Yet this wasn’t enough, and because they lusted for flesh and longed for the bounties of Egypt, they received their desires “even a whole month, until it come out at your nostrils, and it be loathsome unto you.”(5) How often we don’t want what we think we want.
The Israelites would learn that murmuring is a canker, a spreading place of rot that destroys spirituality for at its heart, it is a denial of God’s goodness, his blessings, and his watchfulness. It is a caving to uncertainty instead of an expression of faith. It is an admittance that you never knew him, or if you have, you have failed to remember what you learned.
The weight of responsibility in leading a complaining, obdurate people became so heavy to Moses that he took his problem to the Lord. His was not only to see to the temporal needs of an army of people crossing the desert, but to see to their spiritual growth as well. His role was to minister and transform-a heavy job. The Lord tells him, “Gather unto me seventy men of the elders of Israel…and bring them unto the tabernacle of the congregation, that they may stand there with thee.”(6)
It was true for the Israelites, as it is today. Learning to be a covenant people is an exercise in leadership training. In reality, the plan of salvation is a long seminar in leadership training. God wants us to be like him-a leader who can see to our smallest need while passing on the grandest vision. Those who God calls he qualifies-and so membership in the kingdom then and now also brings the enormous privilege of learning how to assess problems, see needs, create solutions and programs.
It is noteworthy and important that God gives us each a role to play in his work “to bring to pass the immortality and eternal life of man.”(7) Surely, he is capable of doing his work without us, but he passes out opportunity broadly, allowing us to serve and lead and teach. Not only is this a demonstration of a faith in us (more so than we sometimes show for him), but an opportunity to for us to uncover strengths. We are part of something transcendent, invited to play a role in something so much bigger than we are.
What’s more, while God has a prophet like Moses, on the earth, he never asks that we follow him blindly. He asks that we follow him based on knowledge and revelation. We are given the Spirit revealing that what he tells us is true. Blind followers can be easily knocked off course. Those with corroborating revelation stand solid.
When Joshua was concerned because the spirit rested upon two of the elders in the camp, Moses quieted him, “Enviest thou for my sake? Would God that all the Lord’s people were prophets, and that the Lord would put his spirit upon them!”(8) This is the possibility of the gift of the Holy Ghost in the kingdom of God. All can receive witnesses. All are acted upon.
Vying for Position
When Moses said that he wished “all the Lord’s people” could be prophets, however, that stands in stark contrast to the rebellion of Miriam and Aaron in Numbers 12. Moses is talking about the spirit of prophecy, the knowledge given from the Spirit that Jesus is the Christ and other truths that only the Spirit can reveal. Miriam and Aaron, on the other hand, seemed to be finding fault that Moses was the sole spokesman for the Lord-a very different matter. Their complaint-that Moses had married an Ethiopian-was only a cover for their own proud striving.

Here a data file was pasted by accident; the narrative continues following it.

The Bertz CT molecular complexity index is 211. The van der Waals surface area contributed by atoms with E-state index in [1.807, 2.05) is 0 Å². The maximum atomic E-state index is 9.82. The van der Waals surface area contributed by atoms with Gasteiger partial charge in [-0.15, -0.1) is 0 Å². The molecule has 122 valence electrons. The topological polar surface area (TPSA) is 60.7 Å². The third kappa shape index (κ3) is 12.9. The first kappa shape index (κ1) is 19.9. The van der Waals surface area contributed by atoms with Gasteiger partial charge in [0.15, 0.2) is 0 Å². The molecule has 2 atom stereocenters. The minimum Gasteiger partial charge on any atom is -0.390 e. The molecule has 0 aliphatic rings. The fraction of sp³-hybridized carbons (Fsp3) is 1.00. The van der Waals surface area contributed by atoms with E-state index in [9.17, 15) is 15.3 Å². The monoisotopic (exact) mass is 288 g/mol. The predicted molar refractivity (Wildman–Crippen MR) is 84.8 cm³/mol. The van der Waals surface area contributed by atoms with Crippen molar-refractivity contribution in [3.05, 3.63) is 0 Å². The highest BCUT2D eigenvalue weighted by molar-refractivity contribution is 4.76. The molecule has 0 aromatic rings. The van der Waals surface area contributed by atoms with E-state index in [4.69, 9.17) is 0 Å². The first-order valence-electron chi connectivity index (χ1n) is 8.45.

In the early days of the Restoration, Joseph Smith faced similar insurrections, those who wanted to share or usurp his mantle. But the Lord was clear to Joseph Smith, “this generation shall have my word through you.”(9)
The Lord instructed Moses to send a spy from each tribe to search the land of Canaan, determine its fertility, observe the cities and people, and report back. They reported that the land was indeed flowing with milk and honey and brought back a cluster of grapes, pomegranates and figs to make their point. But here was another test that would make the Israelites long again for Egypt. The researchers also reported that they had seen walled cities and a people far stronger than they were. “And they brought up an evil report of the land which they had searched unto the children of Israel, saying, The land, through which we have gone to search it, is a land that eateth up the inhabitants thereof; and all the people that we saw in it are men of a great stature.”(10)
“We were in our own sight as grasshoppers,” they said. Stacking up the evidence and hearing the “evil report,” the “people wept that night.” They had not yet learned that with God they were a majority. In fact, their tears demonstrated that even with continual vivid reminders of his presence and protection, they still knew him not. Faith is to “hope for things which are not seen, which are true.”(11)They could see the fierce people in Canaan; they forgot to see the Lord.
Lest we find ourselves feeling superior in our virtue, think how often a promise is given us, and then it is not fulfilled in our time frame. Circumstances seem to crowd in upon us; droughts occur where we looked for abundance. It is easy to feel abandoned or to misunderstand the reach of God’s power. But those who slack at that time do not get to see the promised land.
The Brazen Serpent